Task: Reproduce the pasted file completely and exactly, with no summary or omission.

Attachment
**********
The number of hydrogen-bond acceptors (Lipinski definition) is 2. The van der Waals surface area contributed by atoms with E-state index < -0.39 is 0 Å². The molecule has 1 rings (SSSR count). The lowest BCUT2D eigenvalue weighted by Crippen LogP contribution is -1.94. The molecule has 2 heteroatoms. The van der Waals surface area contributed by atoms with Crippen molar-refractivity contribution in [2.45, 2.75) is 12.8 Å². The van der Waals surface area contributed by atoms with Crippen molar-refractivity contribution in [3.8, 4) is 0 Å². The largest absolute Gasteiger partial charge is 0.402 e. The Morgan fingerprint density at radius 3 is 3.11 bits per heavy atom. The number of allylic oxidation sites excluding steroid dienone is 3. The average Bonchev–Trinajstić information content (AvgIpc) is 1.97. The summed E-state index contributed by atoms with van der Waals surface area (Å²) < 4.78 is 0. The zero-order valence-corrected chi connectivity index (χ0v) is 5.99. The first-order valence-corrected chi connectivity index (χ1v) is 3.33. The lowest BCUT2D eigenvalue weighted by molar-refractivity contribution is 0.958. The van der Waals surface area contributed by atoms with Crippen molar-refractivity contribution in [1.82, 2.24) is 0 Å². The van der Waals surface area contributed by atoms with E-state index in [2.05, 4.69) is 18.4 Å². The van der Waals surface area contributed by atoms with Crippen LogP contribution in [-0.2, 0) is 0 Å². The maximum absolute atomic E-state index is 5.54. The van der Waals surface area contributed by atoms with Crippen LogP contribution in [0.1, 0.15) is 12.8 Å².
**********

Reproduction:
The number of hydrogen-bond acceptors (Lipinski definition) is 2. The van der Waals surface area contributed by atoms with E-state index < -0.39 is 0 Å². The molecule has 1 rings (SSSR count). The lowest BCUT2D eigenvalue weighted by Crippen LogP contribution is -1.94. The molecule has 2 heteroatoms. The van der Waals surface area contributed by atoms with Crippen molar-refractivity contribution in [2.45, 2.75) is 12.8 Å². The van der Waals surface area contributed by atoms with Crippen molar-refractivity contribution in [3.8, 4) is 0 Å². The largest absolute Gasteiger partial charge is 0.402 e. The Morgan fingerprint density at radius 3 is 3.11 bits per heavy atom. The number of allylic oxidation sites excluding steroid dienone is 3. The average Bonchev–Trinajstić information content (AvgIpc) is 1.97. The summed E-state index contributed by atoms with van der Waals surface area (Å²) < 4.78 is 0. The zero-order valence-corrected chi connectivity index (χ0v) is 5.99. The first-order valence-corrected chi connectivity index (χ1v) is 3.33. The lowest BCUT2D eigenvalue weighted by molar-refractivity contribution is 0.958. The van der Waals surface area contributed by atoms with Crippen molar-refractivity contribution in [1.82, 2.24) is 0 Å². The van der Waals surface area contributed by atoms with E-state index in [2.05, 4.69) is 18.4 Å². The van der Waals surface area contributed by atoms with Crippen LogP contribution in [-0.2, 0) is 0 Å². The maximum absolute atomic E-state index is 5.54. The van der Waals surface area contributed by atoms with Crippen LogP contribution in [0.1, 0.15) is 12.8 Å².